Wednesday, January 3, 2018

Albert Camus: The Possessed: a play in three parts

Albert Camus
The Possessed: a play in three acts

Camus is not one of my favorite writers, though I have read several of his novels.  They seem much too bleak and dispirited to me.  But, I ran across this one while browsing.  Normally I would have moved on, but the title intrigued me--it reminded me of Dostoyevsky's novel of the same name.  So, I opened it and found that it was a play and that it was based on Dostoyevsky's novel.  I just couldn't pass this one by.


Shortly after beginning the play, I realized what Camus's strategy was to be.  He was going to focus on the Nihilist thread which featured  Nikolai Stavrogin and  Pyotr Verkhovensky.   The satiric aspect, Dostoyevsky's attack on the Westernizers and Turgenev's Fathers and Sons, got a brief mention at best.  A number of characters and subplots also were eliminated.  I realized this had to be done to make it possible to put on the play in one evening.


This is where I found the most problems.  First, it seemed rushed to me.  It was if Camus suddenly realized that he had to provide certain events to make the plot line intelligible, so he squeezed them in at the end.  As it was, certain parts were removed from the acting script when it was first produced, presumably to shorten the running time.

A second question arose because some of the incidents didn't seem familiar to me.  Now this didn't happen in the first two parts.  Another problem is the body count.  It seemed high to me.  More people died in the last part than in Hamlet.  In Camus' version, three people were murdered, one was killed by a mob, two committed suicide, and one died from pneumonia.  There may have been an eighth death, another one killed by that mob.  I remember that four died, but I'm not certain about the others.  I guess it's time to pull out the novel for another reread. 

Overall Commentary:
First, one must realize that I was reading an English translation of a play written in French which was adapted from a novel written in Russian.  Yet, in spite of this, I felt throughout most of the play that this was Dostoyevsky.  This speaks much for the strength of Dostoyevsky's writing, for Camus' ability to capture him in French, and for the skill of the English translator.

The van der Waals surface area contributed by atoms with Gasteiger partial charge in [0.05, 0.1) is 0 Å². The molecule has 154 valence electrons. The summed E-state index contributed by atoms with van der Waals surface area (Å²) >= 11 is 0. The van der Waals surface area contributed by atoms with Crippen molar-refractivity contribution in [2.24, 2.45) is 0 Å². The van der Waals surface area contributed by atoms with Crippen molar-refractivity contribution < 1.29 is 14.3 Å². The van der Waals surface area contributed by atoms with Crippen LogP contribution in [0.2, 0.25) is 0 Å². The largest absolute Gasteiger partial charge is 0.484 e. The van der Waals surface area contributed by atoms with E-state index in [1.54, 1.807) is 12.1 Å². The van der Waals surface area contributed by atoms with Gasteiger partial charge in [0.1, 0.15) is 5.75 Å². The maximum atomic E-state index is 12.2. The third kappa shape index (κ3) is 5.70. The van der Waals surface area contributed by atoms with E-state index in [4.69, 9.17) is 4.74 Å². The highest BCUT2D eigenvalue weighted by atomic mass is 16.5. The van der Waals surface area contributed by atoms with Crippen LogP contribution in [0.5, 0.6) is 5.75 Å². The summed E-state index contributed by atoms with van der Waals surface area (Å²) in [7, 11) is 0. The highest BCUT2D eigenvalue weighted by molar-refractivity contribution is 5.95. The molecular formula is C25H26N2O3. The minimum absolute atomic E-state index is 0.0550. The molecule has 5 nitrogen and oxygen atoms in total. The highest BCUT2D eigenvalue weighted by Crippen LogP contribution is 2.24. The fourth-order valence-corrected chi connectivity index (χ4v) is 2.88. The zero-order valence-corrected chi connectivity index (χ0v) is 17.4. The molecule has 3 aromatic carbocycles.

The most serious problem is that faced by anyone who attempts to adapt a novel, especially a long, complex novel, to a shorter art form--a play or a film.  Something has to go, and others have to be changed.  It is also possible that I might have had a different reaction if I had watched it performed.  .

It may be an easy way into the novel: fewer characters, fewer incidents, a simplified plot structure, and shorter. 


  1. I think you've put your finger on the important point: the experience of seeing a play in production is not the same as reading a play (with "closet drama" being the exception). In almost all plays, unlike prose fiction, there is no narrator; other differences are too numerous to briefly mention. Moreover, the director(s), designers(s), performers, technical aspects, and the people in the audience make a play a singular literary experience. But, of course, I'm partial: B.A. in theatre.

    1. R.T., agreed--the physical presence of the actors takes the place of that narrator, especially when the narrative is focused on dialogue and characterization, or so it seems to me.
      And of course, there's the stage setting and lighting.

  2. it's an unusual choice for a post, Fred, but i see why you chose it: problems of translation and enclosure and how the authors dealt with them... i've read some Camus, in the early days of wine and roses, but i don't recall being very impressed with his work... as you indicated: an exercise in communication?..

    1. Mudpuddle. . .Yes, as I said, I was surprised at the way Dostoyevsky's novel had gone through two translations and still the flavor of his work came through. Part I think is that Dostoyevsky has such a unique style and part because of the skill of the translators.